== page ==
Wednesday, July 4, 2012

Not sure I'll ever visit Brazil...

Training has changed so much of my life...from shopping less to improved diet and physical conditioning, the pursuit of jiu jitsu, any one will tell you, is truly a transformational life decision.

One of the biggest eye openers though, has been exposure to Brazilian culture. I've known for quite a while that Brazil is not an Hispanic country and that there are many linguistic and cultural differences that separate it from the Spanish influence of the rest of the continent. I want to learn Samba now. I've known about the large Black population (Brazil brought in 10x the number of slaves that the US did). From a classmate in grad school I learned about the weight of education (apparently it can trump race as a vehicle between classes) and the importance of being sexually attractive as a woman, even in business. Still, training has exposed me to even more.

Most recently, it's come from a blog that I've come to enjoy: Black Women of Brazil--whose most recent post really got my mind whirling about the concept of race and how it differs across the Americas. I know the experience of the Black American decently well and have talked with Black Latinos and PhDs about the experiences of those of African ancestry in Hispanic countries...but until I read this post from the blog on the Brazilian Mulata and the differences of the use of the term (as well as the term "Black) in the country, I was rolling with a lot of assumptions.

Apparently in Brazil, these women are considered "mulata". Quite different than the mulatto in the US. 

It's a great read on race, culture and sexuality, so I encourage anyone to check it out, but I'm not gonna lie...after reading, I'm less psyched about visiting Brazil (I know... sacrilege coming from a blue belt). I'm not going to blame that on Brazil or that post, and honestly, if I were going with people who I knew lived there, and they were people I trusted, I'd be up for a trip...however, almost every account of visits to the country (and this includes the stories of guys that train as well as businessmen) include exclamations of how "hot" "sexy" and "wild" the women are. As a person who gets confused for being Brazilian here in the US, the last thing I want to do is fork over cash to end up in an environment where some businessman is going to see in me another potential stop on his sex-cation. Any woman that travels without a male companion knows the importance of understanding the behavior and customs of the destination she's visiting.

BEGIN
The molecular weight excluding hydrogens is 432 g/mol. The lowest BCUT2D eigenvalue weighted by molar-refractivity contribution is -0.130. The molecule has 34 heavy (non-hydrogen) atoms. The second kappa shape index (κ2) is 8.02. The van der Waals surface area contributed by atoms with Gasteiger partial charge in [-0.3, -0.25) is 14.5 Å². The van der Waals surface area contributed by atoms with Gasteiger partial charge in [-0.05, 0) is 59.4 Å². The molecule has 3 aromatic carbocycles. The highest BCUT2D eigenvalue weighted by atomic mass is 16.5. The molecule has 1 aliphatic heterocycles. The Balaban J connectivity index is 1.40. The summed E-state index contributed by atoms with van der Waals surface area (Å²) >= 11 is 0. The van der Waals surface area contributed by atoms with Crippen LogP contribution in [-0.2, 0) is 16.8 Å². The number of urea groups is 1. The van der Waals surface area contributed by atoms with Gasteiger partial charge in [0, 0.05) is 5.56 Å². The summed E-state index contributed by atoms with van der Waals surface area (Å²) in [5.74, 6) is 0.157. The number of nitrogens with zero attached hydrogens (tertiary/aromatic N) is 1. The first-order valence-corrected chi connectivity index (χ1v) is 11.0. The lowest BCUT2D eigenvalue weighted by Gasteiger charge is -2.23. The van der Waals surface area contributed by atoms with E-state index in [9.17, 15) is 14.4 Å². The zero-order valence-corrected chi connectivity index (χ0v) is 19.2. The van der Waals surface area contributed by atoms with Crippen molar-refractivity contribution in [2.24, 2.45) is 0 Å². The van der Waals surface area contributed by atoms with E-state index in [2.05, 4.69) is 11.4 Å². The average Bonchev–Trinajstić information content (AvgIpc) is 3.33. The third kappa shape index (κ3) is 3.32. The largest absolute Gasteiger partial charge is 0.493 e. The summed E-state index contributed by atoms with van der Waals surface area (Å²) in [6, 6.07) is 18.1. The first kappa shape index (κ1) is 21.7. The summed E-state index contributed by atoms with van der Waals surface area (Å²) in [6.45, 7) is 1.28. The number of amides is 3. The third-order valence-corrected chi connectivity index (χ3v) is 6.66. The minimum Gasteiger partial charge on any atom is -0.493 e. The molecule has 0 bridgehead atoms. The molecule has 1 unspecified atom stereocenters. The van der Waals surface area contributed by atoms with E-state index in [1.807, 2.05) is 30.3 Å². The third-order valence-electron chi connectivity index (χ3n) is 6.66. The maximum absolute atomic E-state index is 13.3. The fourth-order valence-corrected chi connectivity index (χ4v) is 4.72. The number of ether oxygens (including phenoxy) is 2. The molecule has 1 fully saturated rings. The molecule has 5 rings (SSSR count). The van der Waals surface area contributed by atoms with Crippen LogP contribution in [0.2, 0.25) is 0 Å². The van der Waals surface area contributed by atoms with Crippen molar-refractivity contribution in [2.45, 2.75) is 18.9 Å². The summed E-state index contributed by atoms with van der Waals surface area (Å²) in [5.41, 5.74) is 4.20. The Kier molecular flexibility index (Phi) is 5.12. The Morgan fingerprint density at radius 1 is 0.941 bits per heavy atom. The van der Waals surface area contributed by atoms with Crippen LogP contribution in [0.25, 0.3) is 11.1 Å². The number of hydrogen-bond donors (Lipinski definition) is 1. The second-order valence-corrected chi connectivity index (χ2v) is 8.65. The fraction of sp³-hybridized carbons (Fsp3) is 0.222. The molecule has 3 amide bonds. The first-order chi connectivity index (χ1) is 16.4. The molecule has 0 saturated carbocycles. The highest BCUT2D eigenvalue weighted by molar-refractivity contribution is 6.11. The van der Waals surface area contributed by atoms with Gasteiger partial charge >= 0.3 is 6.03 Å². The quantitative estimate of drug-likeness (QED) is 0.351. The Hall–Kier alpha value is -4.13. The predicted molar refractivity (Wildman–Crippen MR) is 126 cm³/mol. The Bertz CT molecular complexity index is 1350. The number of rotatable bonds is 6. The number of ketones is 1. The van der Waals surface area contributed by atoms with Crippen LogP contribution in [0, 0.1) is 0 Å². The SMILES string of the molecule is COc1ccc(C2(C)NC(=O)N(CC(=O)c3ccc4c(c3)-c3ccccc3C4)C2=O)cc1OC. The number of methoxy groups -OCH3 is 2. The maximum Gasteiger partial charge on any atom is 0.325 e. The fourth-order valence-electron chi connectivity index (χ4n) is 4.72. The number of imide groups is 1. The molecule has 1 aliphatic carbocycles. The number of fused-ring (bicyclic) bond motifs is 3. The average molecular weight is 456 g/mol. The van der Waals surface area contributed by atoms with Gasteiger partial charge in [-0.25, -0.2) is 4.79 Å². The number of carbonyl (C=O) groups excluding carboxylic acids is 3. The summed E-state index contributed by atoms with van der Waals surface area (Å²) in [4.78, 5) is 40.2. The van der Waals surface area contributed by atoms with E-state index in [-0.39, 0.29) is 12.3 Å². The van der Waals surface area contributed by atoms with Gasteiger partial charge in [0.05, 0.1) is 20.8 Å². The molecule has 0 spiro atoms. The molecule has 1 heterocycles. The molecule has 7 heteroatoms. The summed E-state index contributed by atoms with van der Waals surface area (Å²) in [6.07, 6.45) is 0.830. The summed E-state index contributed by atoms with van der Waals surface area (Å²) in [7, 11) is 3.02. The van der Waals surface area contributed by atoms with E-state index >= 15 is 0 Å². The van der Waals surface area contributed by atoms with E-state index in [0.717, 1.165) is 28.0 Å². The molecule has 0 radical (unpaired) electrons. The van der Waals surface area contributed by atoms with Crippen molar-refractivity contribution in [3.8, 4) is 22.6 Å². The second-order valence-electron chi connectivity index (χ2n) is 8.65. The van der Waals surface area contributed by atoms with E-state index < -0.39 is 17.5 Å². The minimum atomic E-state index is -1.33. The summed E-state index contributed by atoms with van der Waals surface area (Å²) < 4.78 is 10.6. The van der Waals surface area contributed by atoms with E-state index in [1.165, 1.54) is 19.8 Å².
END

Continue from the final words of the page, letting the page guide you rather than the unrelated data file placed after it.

As I said though, I'm not going to blame all of Brazil or Brazilians for the actions of a few foreigners and natives any more than I blamed Hong Kong for the Arab man who seemed to mistake me for a prostitute. I know that, despite the images we see on TV and online, Carnaval isn't going on year round and that there is much more to the country than sweaty chests and gyrating hips. That's something I've also learned from Black Women of Brazil...Brazilian music, politics, social activists, artists, cuisine...I just wish we saw more of that across the board.


Felicia said...

Wow. Interesting reads (both your post and the post you referenced). Race and racial identity can be such evil witches sometimes...

I study a Japanese art and have longed, for years, to go and experience the training and culture first-hand. But hearing and reading about the culture - and its racial...umm...issues...has also given me pause. Not sure if I will ever visit, either. The "isms" experienced here in the good ol' USA are tough enough. Like you, I'm, a bit leery of trekking half-way across the globe to meet more of the same. Quite a conundrum...


Megan said...

I'll tell you from my limited personal experiences in Japan and from my brother living there for 5 a Black person, you have little to worry about if you can connect with a good school.

He's of course experienced racial situations, but, especially if you train in an area not near military bases and connect with a good school that knows you're serious, you'd likely have to be more concerned about being female than being Black.

The Black people I know that have lived there have experienced fewer "isms" because of race than they do in the US.

Ze Grapplez said...

my wife puts up with this stereotype about Brazilian women when people ask where she's from. as far as race, going to Brazil was an eye opener for me in terms of latent racism or what I'd call unstated racism. you don't pick up on it in conversation, but for example, a serious, serious like, "fighting words" statement among women would be to insinuate someone had black hair. and by black i mean the texture of the hair.

we tend to take for granted institutionalized racism in the US, but forget that despite far more intermarriage between slaves and slave owners in Brazil (and slave children could be recognized as free), there are still long standing divisions based on race and $$$.

don't be worried about visiting. both the schools i visited were always keen to make sure i was safe, knew where to go (and where not to go) and the like. i'm sure they'd do more of the same for you.

Megan said...

Thanks Ze. I've never visited a foreign country for a purpose as specific as training, so I have no idea how that would change a trip.

The stereotype about the "exotic" women of the tropics is tiring. I've experienced it here, and 10x as much in the Caribbean. I assume it's worse in Brazil, but who knows.